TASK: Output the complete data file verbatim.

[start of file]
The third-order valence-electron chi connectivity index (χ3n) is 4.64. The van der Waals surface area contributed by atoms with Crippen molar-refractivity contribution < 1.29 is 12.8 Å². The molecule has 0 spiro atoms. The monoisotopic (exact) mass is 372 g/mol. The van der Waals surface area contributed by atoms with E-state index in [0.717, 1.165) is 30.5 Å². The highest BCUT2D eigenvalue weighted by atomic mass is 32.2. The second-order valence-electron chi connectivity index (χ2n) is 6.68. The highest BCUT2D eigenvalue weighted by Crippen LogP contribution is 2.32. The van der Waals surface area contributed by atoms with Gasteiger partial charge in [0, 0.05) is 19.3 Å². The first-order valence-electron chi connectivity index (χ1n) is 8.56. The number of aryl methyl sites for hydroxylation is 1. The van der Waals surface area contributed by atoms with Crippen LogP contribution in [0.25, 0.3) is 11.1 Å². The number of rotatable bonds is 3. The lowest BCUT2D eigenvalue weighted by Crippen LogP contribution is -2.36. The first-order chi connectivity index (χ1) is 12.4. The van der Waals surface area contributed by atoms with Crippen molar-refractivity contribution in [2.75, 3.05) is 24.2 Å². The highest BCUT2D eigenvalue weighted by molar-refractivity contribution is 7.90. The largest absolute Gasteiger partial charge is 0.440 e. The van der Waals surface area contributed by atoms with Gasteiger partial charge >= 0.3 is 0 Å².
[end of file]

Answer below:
The third-order valence-electron chi connectivity index (χ3n) is 4.64. The van der Waals surface area contributed by atoms with Crippen molar-refractivity contribution < 1.29 is 12.8 Å². The molecule has 0 spiro atoms. The monoisotopic (exact) mass is 372 g/mol. The van der Waals surface area contributed by atoms with E-state index in [0.717, 1.165) is 30.5 Å². The highest BCUT2D eigenvalue weighted by atomic mass is 32.2. The second-order valence-electron chi connectivity index (χ2n) is 6.68. The highest BCUT2D eigenvalue weighted by Crippen LogP contribution is 2.32. The van der Waals surface area contributed by atoms with Gasteiger partial charge in [0, 0.05) is 19.3 Å². The first-order valence-electron chi connectivity index (χ1n) is 8.56. The number of aryl methyl sites for hydroxylation is 1. The van der Waals surface area contributed by atoms with Crippen LogP contribution in [0.25, 0.3) is 11.1 Å². The number of rotatable bonds is 3. The lowest BCUT2D eigenvalue weighted by Crippen LogP contribution is -2.36. The first-order chi connectivity index (χ1) is 12.4. The van der Waals surface area contributed by atoms with Crippen molar-refractivity contribution in [2.75, 3.05) is 24.2 Å². The highest BCUT2D eigenvalue weighted by molar-refractivity contribution is 7.90. The largest absolute Gasteiger partial charge is 0.440 e. The van der Waals surface area contributed by atoms with Gasteiger partial charge >= 0.3 is 0 Å².